Bravo! Vail Backstage Access column: What do conductors do?
July 20, 2016
The orchestras at Bravo! Vail are led by the top conductors in the world: Jaap van Zweden, with the Dallas Symphony Orchestra; Yannick Nezet-Seguin, with The Philadelphia Orchestra; and Alan Gilbert, with the New York Philharmonic. In addition to these venerable music directors, there are six additional conductors on Bravo's podium throughout the summer. Every symphonic orchestra has a conductor, so we know that role must be very important. But what exactly does a conductor do?
Much of a conductor's job is done before we ever see the performance. First, the conductor works with an organization's artistic team to determine the repertoire and soloists for every concert. Decisions about what music to program for each concert are made months and sometimes years in advance of the concert date.
Interpreting the music
Once the music is selected, the conductor must study the piece of music and make many decisions — or interpretations — about how the piece should be played. These decisions include tempo — how fast or slow the music is played, volume and phrasing. Conductors spend months, years or a lifetime interpreting a piece of music. They study and often mark their ideas in their personal copy of the score, the giant book of music that includes every note that every instrument plays.
Once a conductor has lived with a piece of music for an extensive period of time, his familiarity with it may transcend the need to look at the music at all. Sometimes, you will see a conductor on the podium for a concert without any music on the music stand because after months of study, he has memorized it.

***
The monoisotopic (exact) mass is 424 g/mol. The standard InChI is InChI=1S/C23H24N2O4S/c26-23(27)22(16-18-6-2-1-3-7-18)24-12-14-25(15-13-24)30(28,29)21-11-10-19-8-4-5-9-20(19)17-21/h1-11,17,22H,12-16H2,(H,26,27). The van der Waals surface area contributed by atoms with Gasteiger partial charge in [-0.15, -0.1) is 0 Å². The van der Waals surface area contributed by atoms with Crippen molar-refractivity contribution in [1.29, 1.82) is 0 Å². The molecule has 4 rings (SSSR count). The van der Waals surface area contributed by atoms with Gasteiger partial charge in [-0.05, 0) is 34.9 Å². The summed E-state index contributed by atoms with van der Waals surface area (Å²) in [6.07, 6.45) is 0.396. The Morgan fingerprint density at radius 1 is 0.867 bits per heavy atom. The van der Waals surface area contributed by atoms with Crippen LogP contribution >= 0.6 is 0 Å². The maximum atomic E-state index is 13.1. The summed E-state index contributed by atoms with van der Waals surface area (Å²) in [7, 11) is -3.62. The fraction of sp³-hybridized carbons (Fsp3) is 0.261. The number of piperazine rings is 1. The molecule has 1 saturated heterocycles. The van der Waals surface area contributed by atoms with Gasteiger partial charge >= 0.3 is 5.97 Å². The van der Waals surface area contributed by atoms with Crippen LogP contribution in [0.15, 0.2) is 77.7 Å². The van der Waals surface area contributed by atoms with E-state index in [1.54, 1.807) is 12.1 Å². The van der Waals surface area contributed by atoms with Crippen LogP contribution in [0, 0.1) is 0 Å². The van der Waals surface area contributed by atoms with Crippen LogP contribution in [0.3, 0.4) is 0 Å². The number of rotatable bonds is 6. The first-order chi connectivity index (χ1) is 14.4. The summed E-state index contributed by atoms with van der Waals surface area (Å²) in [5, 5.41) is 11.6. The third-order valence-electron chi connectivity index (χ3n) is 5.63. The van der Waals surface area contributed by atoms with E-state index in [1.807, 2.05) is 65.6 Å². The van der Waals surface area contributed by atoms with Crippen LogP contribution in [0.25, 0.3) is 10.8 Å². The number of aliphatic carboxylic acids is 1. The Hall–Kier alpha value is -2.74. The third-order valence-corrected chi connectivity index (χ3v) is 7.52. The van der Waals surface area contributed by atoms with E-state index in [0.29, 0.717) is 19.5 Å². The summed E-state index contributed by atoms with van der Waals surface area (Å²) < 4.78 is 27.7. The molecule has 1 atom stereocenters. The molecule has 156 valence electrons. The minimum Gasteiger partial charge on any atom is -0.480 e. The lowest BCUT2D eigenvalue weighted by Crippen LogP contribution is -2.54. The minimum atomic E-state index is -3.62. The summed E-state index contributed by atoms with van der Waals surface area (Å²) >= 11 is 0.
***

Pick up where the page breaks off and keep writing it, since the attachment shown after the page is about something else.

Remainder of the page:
The conductor then rehearses the music with the orchestra and explains — through words and through gestures — how he envisions the piece of music should sound. The conductor is now playing the role of collaborator with the orchestra. In some cases, the orchestral musicians have played the piece of music before, and they may have their own ideas about how the music should sound. It becomes the conductor's job to inspire the orchestra to come together to play the music according to his interpretation.
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Coordination with all pieces
If there is a concerto on the program, the conductor will have meetings with the soloist prior to rehearsing with the orchestra. For example, Yefim Bronfman, soloist for Franz Liszt's 2nd Piano Concerto on Sunday, July 24, will meet with the conductor, Juraj Valcuha, prior to the rehearsal to coordinate their interpretations of the music.
Interestingly, the New York Philharmonic's performance of Charlie Chaplin's "City Lights" on Saturday, presents a unique job for the conductor, Timothy Brock. He will match the orchestral performance with the images on the film screen. To do this, Brock will look at a computer monitor that indicates when each beat in the music needs to be played in order to match the action in the film. He also has an option to listen to an audio click track through an ear monitor.
When we attend an orchestra concert, we are experiencing the end of a musical journey — the performance. We see the conductor waving his arms and gesturing, which communicates the tempo, phrasing and his overall interpretation of the music to the musicians and also to the audience. Conductors also use facial expressions, although since their backs are to us, we rarely see them.
The conductor uses the right hand for showing the rhythm and tempo, while the left hand is typically used for showing the length and motion of a musical phrase, defining the color or mood or showing a musician when to enter.
The next time you attend a Bravo! Vail orchestra concert, pay close attention to the conductor. He is communicating as much to you as he is to the orchestra.
Jennifer Teisinger is the executive director of Bravo! Vail. The Bravo! Vail music festival runs through Aug. 6. For more information about the season and to purchase tickets, visit http://www.bravovail.org and call 970-827-5700.